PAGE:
Tulawaka East


Main commodities: Au
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The Tulawaka East gold deposit is located in the western part of the Rwamagaza Greenstone Belt of the Lake Victoria Gold Belt in the Late Archaean Tanzanian Craton of northern Tanzania. It is 1000 km from Dar es Salaam and 120 km west of the Bulyanhula mine.

The southern part of the Lake Victoria Gold Belt lies within the Sukumaland greenstones which are represented by two concentric belts of greenstone, separated by granite. The inner or Rwamagaza belt, which trends east-west, comprises a generally vertically dipping sequence of mainly mafic volcanics of the lower Nyanzian System with scattered remnants of BIF. Tulawaka area straddles the western contact between the 'inner' and 'outer' greenstone belts.

The Nyanzian System in the Tulawaka area has undergone upper greenschist facies, high-pressure metamorphism as indicated by the various chlorite sericite schists. This contrasts with most of the Nyanzian to the east that has only undergone metamorphism to lower greenschist facies. This is a regional effect, the result of deeper burial possibly under thickened Bukoban package rocks.

The Rwamagaza Greenstone Belt is known for its artisanal laterite workings with Matabi (6.25 tonnes of Au) being the largest. A set of parallel regional shear structures, referred to as the Muhama Dislocation crosscut the belt in the Tulawaka area. This set of dislocations, which can be traced from the Golden Pride Mine in the Nzega Belt to Tulawaka are spatially related to a number of gold occurrences, including Golden Pride, Chocolate Reef, Miyabi, Nyakafuru and Tuluwaka with gold mineralisation typically located at the intersection of parallel second order structures and structures with a different orientation (often N-S).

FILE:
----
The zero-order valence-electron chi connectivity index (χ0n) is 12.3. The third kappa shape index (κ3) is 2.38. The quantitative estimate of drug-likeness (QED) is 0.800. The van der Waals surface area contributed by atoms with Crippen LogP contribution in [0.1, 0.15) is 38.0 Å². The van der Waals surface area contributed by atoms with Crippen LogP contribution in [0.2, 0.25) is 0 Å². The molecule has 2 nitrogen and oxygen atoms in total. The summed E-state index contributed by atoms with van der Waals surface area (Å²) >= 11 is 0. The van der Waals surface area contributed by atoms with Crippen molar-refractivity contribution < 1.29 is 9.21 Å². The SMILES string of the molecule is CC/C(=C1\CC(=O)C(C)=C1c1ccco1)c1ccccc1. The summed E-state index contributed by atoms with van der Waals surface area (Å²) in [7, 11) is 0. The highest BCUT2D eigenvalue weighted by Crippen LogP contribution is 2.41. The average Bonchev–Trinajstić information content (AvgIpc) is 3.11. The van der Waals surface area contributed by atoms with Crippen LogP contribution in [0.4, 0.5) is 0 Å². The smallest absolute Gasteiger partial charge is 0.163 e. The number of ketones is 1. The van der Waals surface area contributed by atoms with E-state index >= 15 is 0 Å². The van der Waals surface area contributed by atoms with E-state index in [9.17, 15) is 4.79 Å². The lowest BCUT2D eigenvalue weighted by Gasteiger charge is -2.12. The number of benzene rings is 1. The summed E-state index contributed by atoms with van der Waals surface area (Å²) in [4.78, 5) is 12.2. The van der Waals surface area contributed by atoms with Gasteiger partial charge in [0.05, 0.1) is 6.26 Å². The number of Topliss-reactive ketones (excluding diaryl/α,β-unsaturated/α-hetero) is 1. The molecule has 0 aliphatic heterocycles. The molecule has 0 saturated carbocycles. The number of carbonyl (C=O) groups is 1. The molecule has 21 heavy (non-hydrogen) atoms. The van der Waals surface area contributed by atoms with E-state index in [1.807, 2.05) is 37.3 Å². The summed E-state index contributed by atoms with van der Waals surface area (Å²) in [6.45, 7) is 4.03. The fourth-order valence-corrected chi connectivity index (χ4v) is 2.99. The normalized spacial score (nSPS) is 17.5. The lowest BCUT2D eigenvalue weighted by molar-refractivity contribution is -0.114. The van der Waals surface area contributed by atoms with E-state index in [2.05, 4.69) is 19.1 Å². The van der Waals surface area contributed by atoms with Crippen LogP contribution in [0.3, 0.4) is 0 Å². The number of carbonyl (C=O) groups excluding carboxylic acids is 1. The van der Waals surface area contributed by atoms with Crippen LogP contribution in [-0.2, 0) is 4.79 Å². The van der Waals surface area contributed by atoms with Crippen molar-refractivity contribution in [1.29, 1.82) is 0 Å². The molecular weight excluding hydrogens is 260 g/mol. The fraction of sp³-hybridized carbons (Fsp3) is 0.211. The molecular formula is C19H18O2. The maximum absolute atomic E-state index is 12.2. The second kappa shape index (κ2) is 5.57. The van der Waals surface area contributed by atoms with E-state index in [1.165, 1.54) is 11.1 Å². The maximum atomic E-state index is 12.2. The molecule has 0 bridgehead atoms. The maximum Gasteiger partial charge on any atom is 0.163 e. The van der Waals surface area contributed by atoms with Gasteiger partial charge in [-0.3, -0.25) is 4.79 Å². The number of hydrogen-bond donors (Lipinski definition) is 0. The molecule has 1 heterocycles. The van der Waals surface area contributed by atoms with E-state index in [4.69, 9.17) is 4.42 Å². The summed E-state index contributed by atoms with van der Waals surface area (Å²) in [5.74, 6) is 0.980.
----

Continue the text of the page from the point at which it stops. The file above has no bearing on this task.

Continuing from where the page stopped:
The Tulawaka East gold deposit is hosted in a complex terrain of upper greenschist to amphibolite facies metamorphic rocks composed of metasediments and metavolcanics, including a minor component of metasilicate-iron formation. The central sector of the greenstone belt is occasionally invaded by NE trending metagabbro dykes or sills of probable Neoproterozoic age. The local stratigraphy has been folded into a large-scale 'Z-shaped' fold that plunges to the south. The anticline portion of the fold has been truncated by a thrust fault sub-parallel to the south-dipping fold axial plane. Thrust faulting has provided the dilation required for the injection of gold bearing quartz veins and associated quartz-feldspar porphyry intrusions.

The principal lithologies of the host greenstone belt in the Tulawaka area includes:

Schist - At least three types of schist are recorded, varying from quartz-biotite to chlorite sericite schist. They are usually very fine-grained, and felsic in composition, comprising varying amounts of quartz, sericite and chlorite, representing original felsic intrusives and extrusives.
Phyllite - A very fine-grained, finely laminated, silver-grey to greenish coloured strongly foliated and crenulated rock with a distinct silky lustre, composed predominantly of sericite and quartz ±chlorite.
Basalt - A very fine- to fine-grained, massive, dark grey coloured rock composed of pyroxene, plagioclase and quartz ±amphibole with accessory ilmenite and/or magnetite. Structurally this unit is highly fractured and weakly to strongly foliated. Iron staining, epidote and occasionally dendretic psilomelane are common along fracture planes. Silicification and chloritisation are common and tend to be pervasive where the basalt is strongly foliated. Patchy localized bleaching, carbonitisation and biotite alteration are also evident. Minor amounts of coarse disseminated to euhedral pyrite cubes are occasionally obvious.